Saint Jerome

(Historic Lives: The Ancient World, Prehistory-476)

Article abstract: Roman Christian monk, writer, and translator{$I[g]Roman Empire;Saint Jerome[Jerome])}{$I[g]Israel;Saint Jerome[Jerome])} Because of his scholarship, commentaries on and translation of the Bible into Latin, and role as a propagandist for celibacy and the monastic life, Jerome is numbered with Saint Ambrose, Saint Augustine, and Gregory the Great as one of the Fathers of the Church.

Early Life

Saint Jerome (jeh-ROHM) grew up in a world in which the influence of Christianity was rapidly expanding. He was born Eusebius Hieronymus. The names of his mother and younger sister are unknown, but his father, Eusebius, was a wealthy landowner, and Jerome had a younger brother, Paulinianus. Jerome’s parents were Christians, although apparently not fervent.

Jerome began his schooling in Stridon, Dalmatia. From Stridon he was sent to Rome for his secondary education. His parents were clearly ambitious for him: Rome was the most prestigious center of learning in the Latin-speaking part of the Empire, and Aelius Donatus, the most famous master of the day, was Jerome’s instructor in grammar. For at least four years, Donatus provided Jerome with a fairly typical Hellenistic education, centering on grammar and the reading and analysis of classical literature. By his adult years, Jerome had an extensive knowledge of the Latin classics. He is generally considered to be the finest of all Christian writers in Latin. In Rome he probably also acquired an elementary knowledge of Greek.

From Donatus’s school, Jerome went to a school of rhetoric, also in Rome. He seems to have studied some law during this period and later could cite the Roman law with great accuracy. One of his fellow students was the Christian Tyrranius Rufinus, who was later to translate many Greek Christian writings into Latin. He and Jerome were the closest of friends, although this friendship would later break down over a theological dispute. Jerome, as a young man, had already begun to acquire many books; in his subsequent journeys he carried his library with him.

Life’s Work

Jerome’s baptism at Rome, sometime before 366, signaled his deepening interest in Christianity. Nothing is known of his life from approximately 357 until 367. In the following five years, Jerome traveled in Gaul, Dalmatia, and northeast Italy, particularly to Aquileia, where Rufinus lived. Although this period is also very obscure, it is clear that Jerome had become interested in contemporary theological controversy. More important, during this period, he felt called to a more serious Christian life. For many of his contemporaries, this call was to an abandonment of the world and a life of asceticism or strict discipline. Monasticism—an institutionalized form of asceticism commonly centered on the abandonment of private property, various forms of self-denial, such as fasting and celibacy, and the attempt to live a life of perpetual prayer—had existed in the eastern part of the Roman Empire for more than a half century but had only recently appeared in the west. Jerome did not adopt this difficult lifestyle suddenly. Like his younger contemporary Augustine, he first renounced further secular ambitions and committed himself to a life of contemplation and study.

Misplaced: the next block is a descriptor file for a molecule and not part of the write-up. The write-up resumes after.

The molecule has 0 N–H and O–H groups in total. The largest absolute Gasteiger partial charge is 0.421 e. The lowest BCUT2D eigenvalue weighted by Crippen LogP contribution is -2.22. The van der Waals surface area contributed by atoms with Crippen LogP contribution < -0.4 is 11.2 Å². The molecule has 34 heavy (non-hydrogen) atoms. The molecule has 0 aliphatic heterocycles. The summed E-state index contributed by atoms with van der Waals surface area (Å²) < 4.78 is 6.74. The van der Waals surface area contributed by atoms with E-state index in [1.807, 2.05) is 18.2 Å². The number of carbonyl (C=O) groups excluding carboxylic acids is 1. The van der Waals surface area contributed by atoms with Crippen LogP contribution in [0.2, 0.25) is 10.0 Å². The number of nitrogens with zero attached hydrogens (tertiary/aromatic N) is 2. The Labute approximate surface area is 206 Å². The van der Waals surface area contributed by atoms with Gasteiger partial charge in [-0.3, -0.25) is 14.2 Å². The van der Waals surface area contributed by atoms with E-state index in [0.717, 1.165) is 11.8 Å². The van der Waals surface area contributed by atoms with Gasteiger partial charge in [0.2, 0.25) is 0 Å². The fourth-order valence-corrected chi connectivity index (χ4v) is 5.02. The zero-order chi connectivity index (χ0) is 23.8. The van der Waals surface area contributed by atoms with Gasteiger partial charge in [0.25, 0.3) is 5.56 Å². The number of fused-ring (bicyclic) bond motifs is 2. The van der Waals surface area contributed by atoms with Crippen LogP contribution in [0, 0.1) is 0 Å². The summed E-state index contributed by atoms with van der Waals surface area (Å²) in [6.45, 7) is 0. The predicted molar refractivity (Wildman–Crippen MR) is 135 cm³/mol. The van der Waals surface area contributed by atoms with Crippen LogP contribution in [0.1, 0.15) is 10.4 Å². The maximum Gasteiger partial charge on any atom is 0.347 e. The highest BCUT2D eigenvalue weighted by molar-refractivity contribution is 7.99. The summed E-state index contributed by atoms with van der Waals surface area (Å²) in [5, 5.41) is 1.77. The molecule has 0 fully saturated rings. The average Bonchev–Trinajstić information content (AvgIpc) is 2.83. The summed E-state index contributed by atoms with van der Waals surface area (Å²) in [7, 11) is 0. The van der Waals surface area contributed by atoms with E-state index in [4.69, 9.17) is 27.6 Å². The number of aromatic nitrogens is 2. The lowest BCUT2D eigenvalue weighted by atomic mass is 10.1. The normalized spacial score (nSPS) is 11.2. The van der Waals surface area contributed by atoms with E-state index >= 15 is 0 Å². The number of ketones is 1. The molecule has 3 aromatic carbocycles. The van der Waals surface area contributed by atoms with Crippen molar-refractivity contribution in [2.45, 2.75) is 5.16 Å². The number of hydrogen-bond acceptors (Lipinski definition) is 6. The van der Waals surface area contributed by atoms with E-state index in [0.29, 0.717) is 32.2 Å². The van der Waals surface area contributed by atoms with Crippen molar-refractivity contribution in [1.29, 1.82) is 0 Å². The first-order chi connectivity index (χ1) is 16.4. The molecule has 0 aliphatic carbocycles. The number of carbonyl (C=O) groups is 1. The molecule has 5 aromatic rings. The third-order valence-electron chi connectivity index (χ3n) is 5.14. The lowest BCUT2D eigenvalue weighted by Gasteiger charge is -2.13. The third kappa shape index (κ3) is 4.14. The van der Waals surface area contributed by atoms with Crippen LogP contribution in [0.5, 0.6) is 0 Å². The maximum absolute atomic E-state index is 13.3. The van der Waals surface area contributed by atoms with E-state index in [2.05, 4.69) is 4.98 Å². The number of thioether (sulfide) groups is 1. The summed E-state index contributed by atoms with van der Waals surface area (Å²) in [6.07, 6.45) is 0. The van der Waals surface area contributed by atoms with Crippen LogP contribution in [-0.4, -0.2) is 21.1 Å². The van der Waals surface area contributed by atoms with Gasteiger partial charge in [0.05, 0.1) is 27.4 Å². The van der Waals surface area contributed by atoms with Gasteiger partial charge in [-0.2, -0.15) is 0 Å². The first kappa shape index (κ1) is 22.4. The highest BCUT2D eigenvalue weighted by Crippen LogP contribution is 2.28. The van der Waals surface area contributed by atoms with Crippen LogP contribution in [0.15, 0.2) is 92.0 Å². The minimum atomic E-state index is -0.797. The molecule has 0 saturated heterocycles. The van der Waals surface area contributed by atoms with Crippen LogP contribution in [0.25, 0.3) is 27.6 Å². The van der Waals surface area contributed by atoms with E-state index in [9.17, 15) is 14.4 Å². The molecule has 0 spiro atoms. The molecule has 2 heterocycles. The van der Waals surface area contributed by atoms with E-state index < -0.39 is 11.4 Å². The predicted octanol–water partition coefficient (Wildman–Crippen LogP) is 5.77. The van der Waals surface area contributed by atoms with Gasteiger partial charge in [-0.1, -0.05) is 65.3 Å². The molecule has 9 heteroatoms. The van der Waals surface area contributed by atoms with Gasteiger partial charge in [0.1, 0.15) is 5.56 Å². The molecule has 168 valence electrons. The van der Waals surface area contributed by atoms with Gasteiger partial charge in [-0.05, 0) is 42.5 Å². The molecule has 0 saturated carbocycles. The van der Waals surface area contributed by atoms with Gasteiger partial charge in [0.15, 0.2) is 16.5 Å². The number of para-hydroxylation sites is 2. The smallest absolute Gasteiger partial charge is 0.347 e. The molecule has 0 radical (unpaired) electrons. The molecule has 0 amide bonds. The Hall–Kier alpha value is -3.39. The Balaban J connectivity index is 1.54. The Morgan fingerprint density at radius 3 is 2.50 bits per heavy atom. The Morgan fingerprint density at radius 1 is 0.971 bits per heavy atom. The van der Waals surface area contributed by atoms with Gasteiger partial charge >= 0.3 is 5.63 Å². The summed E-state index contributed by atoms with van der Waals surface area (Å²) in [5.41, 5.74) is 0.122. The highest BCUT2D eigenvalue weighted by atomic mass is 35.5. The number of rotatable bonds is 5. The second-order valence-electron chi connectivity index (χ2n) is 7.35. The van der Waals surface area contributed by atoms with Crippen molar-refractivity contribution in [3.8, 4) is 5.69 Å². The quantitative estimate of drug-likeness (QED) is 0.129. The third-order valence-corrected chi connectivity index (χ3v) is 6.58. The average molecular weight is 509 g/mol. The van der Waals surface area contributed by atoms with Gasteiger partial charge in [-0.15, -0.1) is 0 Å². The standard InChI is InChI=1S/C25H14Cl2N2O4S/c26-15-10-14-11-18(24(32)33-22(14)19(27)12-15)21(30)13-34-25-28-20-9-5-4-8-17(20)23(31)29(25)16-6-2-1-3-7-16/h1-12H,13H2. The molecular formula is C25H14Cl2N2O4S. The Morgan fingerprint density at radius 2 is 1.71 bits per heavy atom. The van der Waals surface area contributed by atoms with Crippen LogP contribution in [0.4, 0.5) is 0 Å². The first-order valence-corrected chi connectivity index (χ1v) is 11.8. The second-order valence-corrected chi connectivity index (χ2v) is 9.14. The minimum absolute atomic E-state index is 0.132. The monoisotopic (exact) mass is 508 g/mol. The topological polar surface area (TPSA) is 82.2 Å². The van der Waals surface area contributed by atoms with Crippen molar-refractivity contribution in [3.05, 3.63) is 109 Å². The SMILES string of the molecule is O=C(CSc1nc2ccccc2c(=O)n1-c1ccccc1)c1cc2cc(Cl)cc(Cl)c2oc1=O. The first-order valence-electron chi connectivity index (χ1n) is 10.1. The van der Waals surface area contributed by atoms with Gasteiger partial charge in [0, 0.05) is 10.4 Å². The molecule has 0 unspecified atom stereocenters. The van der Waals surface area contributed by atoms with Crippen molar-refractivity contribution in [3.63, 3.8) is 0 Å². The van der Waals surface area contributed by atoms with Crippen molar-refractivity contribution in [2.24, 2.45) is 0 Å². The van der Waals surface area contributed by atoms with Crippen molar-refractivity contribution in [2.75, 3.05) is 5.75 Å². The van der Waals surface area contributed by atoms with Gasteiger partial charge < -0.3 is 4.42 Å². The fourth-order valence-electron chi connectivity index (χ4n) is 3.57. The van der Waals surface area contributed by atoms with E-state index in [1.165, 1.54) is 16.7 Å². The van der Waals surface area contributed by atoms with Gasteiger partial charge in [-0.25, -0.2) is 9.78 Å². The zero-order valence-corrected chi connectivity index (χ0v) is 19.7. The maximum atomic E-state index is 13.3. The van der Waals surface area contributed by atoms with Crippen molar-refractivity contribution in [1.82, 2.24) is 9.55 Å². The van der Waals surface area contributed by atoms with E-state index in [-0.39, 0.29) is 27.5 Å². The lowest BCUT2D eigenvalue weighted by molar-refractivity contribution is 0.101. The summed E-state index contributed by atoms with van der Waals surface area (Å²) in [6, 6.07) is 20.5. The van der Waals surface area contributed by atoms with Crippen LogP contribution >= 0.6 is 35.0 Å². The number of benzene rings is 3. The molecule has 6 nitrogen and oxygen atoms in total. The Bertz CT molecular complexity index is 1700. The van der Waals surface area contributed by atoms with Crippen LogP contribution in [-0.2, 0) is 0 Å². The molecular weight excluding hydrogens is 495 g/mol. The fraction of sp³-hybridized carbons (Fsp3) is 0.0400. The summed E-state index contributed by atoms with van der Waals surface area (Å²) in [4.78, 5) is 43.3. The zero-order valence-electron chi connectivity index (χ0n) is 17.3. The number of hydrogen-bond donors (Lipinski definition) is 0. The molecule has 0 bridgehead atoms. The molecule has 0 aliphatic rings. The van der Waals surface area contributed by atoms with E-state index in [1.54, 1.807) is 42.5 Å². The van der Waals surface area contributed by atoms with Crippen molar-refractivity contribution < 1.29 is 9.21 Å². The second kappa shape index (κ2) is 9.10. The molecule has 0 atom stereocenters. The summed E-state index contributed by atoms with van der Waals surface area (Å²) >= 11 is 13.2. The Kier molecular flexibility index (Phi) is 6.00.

Apparently, Jerome’s determination to follow the ascetic life, and his success in persuading his sister to follow suit, led to an estrangement from his parents. In 372, like many pilgrims of his day, Jerome left Rome for the East and Jerusalem. As it turned out, he was not to reach Jerusalem for some years. He remained a year in Antioch, Syria, plagued with illness but used his time there to improve his Greek and familiarize himself with the contemporary state of theological controversy on the nature of the Trinity.

Jerome was tormented by the fact that he still had not made a clean break with the world, and probably in 374 had his famous dream, in which a judge appeared and accused him of being a disciple of Cicero rather than of Christ. That was an expression of Jerome’s inability to give up reading of the classical authors in favor of purely biblical studies. Jerome records that this dream ended with him swearing an oath no longer to possess or read pagan books....

(The entire section is 1754 words.)